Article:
During a Zoom meeting with the leaders of an all-volunteer women’s nonprofit, I witnessed one woman (we’ll call her Karen) lash out against another woman (our leader no less, let’s name her Susan), throwing out accusations related to something that happened between the two of them and claiming she could no longer stay silent and had to bring this to the group’s attention in order to live in her “authentic” self. To make things worse, Karen chose to unleash her tirade against Susan after Susan had gotten emotional in announcing the loss of a cherished board member who was moving on.
Karen is not someone I know very well but she’s struck me in the past as a warm-hearted and caring person. She even asked for a moment of silence for Ukraine at the start of our meeting. So as you can imagine, her outburst came as quite a shock to all of us.
Karen claimed that Susan had called her a bully in a private conversation. While Karen was yelling at her, Susan stayed quiet, only saying once, in her defense, that she never called Karen a bully but said she “felt bullied,” at which Karen rolled her eyes. And Karen is a relationship coach, yikes!
When Susan asked if anyone else had anything to share, I finally spoke up and acknowledged the hurt that I saw underneath Karen’s anger, validated the pain I felt for Susan, and pleaded for kindness in these trying times. I was surprised that no other woman spoke up although one did send me a personal chat to thank me for speaking up.
After the meeting, I first felt good that I’d said something, but as time went on I began to question myself and my response. When I let myself sink into the feeling, and name it, I realized it was shame. In an effort to diffuse the situation, I had not intervened and instead had given false equivalency to the attacker and the victim. And the irony is that in claiming not to be a bully, all the while lobbing putdowns at Susan, Karen clearly showed herself to be just that, a bully. (Did I mention that Karen is a relationship coach? 🙀)
So here’s what I did next…
First, I reached out to Susan to ask her how she was doing and to apologize for not cutting Karen off and for not insisting personal attacks would not be tolerated and that Karen had to stop or leave the meeting. Susan appreciated this and shared that she was hurt by Karen’s behavior and struggling to make sense of it.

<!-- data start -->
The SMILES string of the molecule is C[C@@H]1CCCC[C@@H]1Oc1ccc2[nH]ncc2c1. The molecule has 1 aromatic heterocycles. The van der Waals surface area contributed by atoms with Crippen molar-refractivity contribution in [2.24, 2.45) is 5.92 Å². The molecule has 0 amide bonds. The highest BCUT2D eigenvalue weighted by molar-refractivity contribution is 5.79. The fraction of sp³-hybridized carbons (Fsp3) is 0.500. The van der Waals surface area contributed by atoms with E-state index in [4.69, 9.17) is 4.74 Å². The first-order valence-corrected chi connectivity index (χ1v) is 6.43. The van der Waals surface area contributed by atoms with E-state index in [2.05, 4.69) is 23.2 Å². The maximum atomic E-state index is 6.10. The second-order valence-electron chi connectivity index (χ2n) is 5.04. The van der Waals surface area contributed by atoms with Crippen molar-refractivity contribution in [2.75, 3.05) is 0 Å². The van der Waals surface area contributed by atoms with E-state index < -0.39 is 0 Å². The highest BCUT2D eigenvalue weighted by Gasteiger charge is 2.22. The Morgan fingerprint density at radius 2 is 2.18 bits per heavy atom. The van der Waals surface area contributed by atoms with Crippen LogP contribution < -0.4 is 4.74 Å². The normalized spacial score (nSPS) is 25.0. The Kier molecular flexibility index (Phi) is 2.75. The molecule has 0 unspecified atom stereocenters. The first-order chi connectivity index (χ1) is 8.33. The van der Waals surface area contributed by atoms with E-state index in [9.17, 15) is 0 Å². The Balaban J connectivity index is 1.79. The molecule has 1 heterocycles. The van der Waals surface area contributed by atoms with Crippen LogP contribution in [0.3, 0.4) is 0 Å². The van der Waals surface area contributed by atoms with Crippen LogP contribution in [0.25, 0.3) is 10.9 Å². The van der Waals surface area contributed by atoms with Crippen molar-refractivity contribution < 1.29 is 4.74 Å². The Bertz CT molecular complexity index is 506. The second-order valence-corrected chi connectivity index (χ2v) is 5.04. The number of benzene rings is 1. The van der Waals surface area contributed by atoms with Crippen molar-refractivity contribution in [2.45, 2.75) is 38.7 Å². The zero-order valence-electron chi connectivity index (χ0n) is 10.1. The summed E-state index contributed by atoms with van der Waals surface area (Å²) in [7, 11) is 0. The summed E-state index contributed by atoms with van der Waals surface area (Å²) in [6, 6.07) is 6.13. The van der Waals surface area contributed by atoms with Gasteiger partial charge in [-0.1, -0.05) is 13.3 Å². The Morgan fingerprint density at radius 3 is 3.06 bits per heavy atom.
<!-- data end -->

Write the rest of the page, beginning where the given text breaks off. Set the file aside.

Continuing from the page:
Second, I sent the group a message on Slack to request another meeting where we could process what happened and everyone would have a chance to share their feelings. I offered to recruit a respected former board member to facilitate the conversation.
Karen immediately responded with a definitive no. She could not “deal with another conversation” and did not want “more drama.” Moreover, she announced she’d be resigning from our board.
I asked her to reconsider her refusal to attend, pointing out that there had been no conversation, only a one-way airing of her grievances: “We would like the opportunity to speak our own truths and, just as we witnessed yours, you owe us the respect to witness ours.”
Karen continued to refuse to meet with the group, saying she just wanted to “move on.” She also said things like:”Just relax and be grateful for all the folks on the committee and their contributions” and “try not to think about what happened because there are many causes to resolve in the world so just move on.”
While she did say she was sorry “that I made people uncomfortable,” Karen insisted she had to speak up and that “I did not do anything that is that terrible” but that she had only caused herself pain. This struck me as a lame non-apology.
I responded: “What is going on in the world does not diminish the very real hurt and pain suffered by those close to us. And to tell me to simply ‘not think about it’ and ‘move on’ is not helpful. My vote is to have a meeting to discuss what happened, so we can all express our feelings and thoughts and move forward in a positive way as a team. If you choose not to show up and speak your voice, that is your choice.”
Karen then shut me down by saying she would no longer engage on the topic.
I am not sure where this will go as I can feel the group’s initial desire to process this together waning. I am trying to hold some compassion toward Karen who is clearly going through something I have no knowledge about, that is causing her to act out, lobbing a grenade and fleeing the damage. This is about her, not about Susan or me or anyone else in this meeting.
All I can do at this point is focus on understanding my own behavior and learn to do better next time. Here is how I’d summarize what I learned from the experience: My instinct to calm everybody down, a well-honed response that speaks to my discomfort with anger, does not serve me anymore. While I may succeed in defusing the situation, I neglect my own feelings and dishonor my own values of courage and justice. And as I’m finding out, it’s much harder to come back later and attempt to right the wrong. I am working on getting in touch with my feelings in the moment so next time I am able to share them with calm confidence and feel proud of my response.
YOUR TURN: Have you betrayed your values in the service of keeping the peace? Have you been a bystander and regretted it later? Or been the victim of a verbal attack and wished others had come to your aid? What’s your advice to those of us seeking to live more courageously when faced with injustice? Please comment below!